By Linda Blake, Southern Alpacas Stud
Alpaca babies are lovely fluffy creatures, usually full of life and activity from birth. Occasionally one will be frail and flat - maybe because they are very small, or because they were premature, born before their due date, or dysmature, which is born on time but not yet ready for this world. These fragile cria need intensive care, to monitor their temperature and assist them feeding, if they are to survive.
Temperature regulation is essential.
Recently an early morning birther dropped her cria, five weeks early, and it did not move. It was only 10.5 lbs, which is regarded as below minimum survivable weight. It was so cold, that even after rubbing it dry in a heated barn; its rectal temperature did not register on the thermometer. Thermometers start at 89.6 degrees, so this cria was hypothermic, with his essential internal organs closing down.
Quick and decisive action was called for. We had just installed a spa pool, so I got into my bogs, put the cria into a large plastic bag to keep it dry, and together we had a warm spa! A helper held the top of the bag and kept the cria's head out of the water. The spa was at 96.8 degrees, and we had to get the cria to at least that temperature to fight the battle of survival.
Thirty minutes later and my deathly-still bundle of fluff began to move in my arms. He was christened "Maax", after the spa manufacturer, who later told us that it is recommended that pregnant women and children do not spent more than half an hour in a spa for precisely this reason, the rising of internal temperatures.
Frail, dysmature and premature cria cannot regulate their own temperature. Premature human babies are the same, and they have incubators to maintain a steady temperature. We have cria coats which we put on young cria when it is raining or cold. We also have a cria care area inside our barn, just big enough for a dam and her cria, and a human if necessary. Here we can keep them warm at night, dry during rain, and close for bonding together.
As well as keeping preemies warm, it is also important that they do not get too hot. A few days after his spa, Maax was lying stretched out in the hot summer sun, again very still. A check of the thermometer showed he was over 102.2 degrees, and the temperature was climbing into the fatal forties. We brought him inside to the air-conditioned office, where we could set the temperature lower for him. And it worked.
Fragile cria are often too weak and small to stand to feed from mom. Initially I give warm glucose water - two teaspoons of glucose dissolved in 60 mls of warm water. Glucose is absorbed as energy directly into the bloodstream, even if the gut is too tender to accept food. Glucose is the essential food for the brain to function effectively, to monitor and regulate all the processes in the body.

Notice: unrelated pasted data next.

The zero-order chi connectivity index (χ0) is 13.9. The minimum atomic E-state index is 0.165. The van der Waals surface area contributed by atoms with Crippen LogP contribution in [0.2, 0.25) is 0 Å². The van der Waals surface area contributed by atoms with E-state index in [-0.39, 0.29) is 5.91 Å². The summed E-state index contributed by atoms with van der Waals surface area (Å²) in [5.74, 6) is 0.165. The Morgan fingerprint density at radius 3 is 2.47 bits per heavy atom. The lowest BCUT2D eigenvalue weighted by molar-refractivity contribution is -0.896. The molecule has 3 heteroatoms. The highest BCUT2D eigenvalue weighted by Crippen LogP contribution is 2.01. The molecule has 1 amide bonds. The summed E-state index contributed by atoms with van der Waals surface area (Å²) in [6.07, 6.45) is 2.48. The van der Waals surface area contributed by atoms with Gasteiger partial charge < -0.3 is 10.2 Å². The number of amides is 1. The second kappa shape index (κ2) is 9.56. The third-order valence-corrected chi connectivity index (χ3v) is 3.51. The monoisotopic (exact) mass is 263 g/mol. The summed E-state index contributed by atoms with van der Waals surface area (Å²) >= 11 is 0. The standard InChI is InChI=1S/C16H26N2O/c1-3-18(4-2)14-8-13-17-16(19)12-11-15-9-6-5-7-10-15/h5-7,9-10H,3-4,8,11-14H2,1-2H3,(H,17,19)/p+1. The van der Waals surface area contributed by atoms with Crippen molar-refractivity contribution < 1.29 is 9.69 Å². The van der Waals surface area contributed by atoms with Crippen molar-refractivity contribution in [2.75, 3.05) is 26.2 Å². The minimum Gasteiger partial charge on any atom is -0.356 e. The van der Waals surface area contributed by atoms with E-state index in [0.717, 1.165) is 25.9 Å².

Cria also need colostrum to obtain the antibodies that will fight infection. The cria's stomach can only absorb this in the first 12-24 hours of life. It is in mum's first milk, and there are also artificial colostrum substitutes available.
Premature cria need feeding little and often - and for cria this means every two hours for the first day and night. After the first couple of days, if temperature is normal, and weight is being maintained, frail cria can be fed three-hourly for the next three days.
Usually we keep a mom and her cria together, as bonding between mom and cria is so important. For fragile cria, the interventions to regulate their temperature may mean taking a cria from its mom for a few hours.
The cria may then smell of humans. Avoid rubbing the cria's head or rump, near the tail, as the dam smells these areas to check that the cria is her own. Alpaca dams usually accept their babies back, unlike sheep, even after it has been handled by humans.
If you have a fragile cria, monitor it closely. Record all the interventions that you do, including how much it drinks. Note down what comes out the other end as well, as cria guts are the last organ to form, and may be tender or incomplete. Take its temperature regularly, remain vigilant, and take quick action.
The first week is the crucial time. If you can get a fragile cria to a week old, your chances improve that it will survive. Seeing the once fragile cria living out in the paddock, is ample reward for the all-consuming challenge of getting it up and going.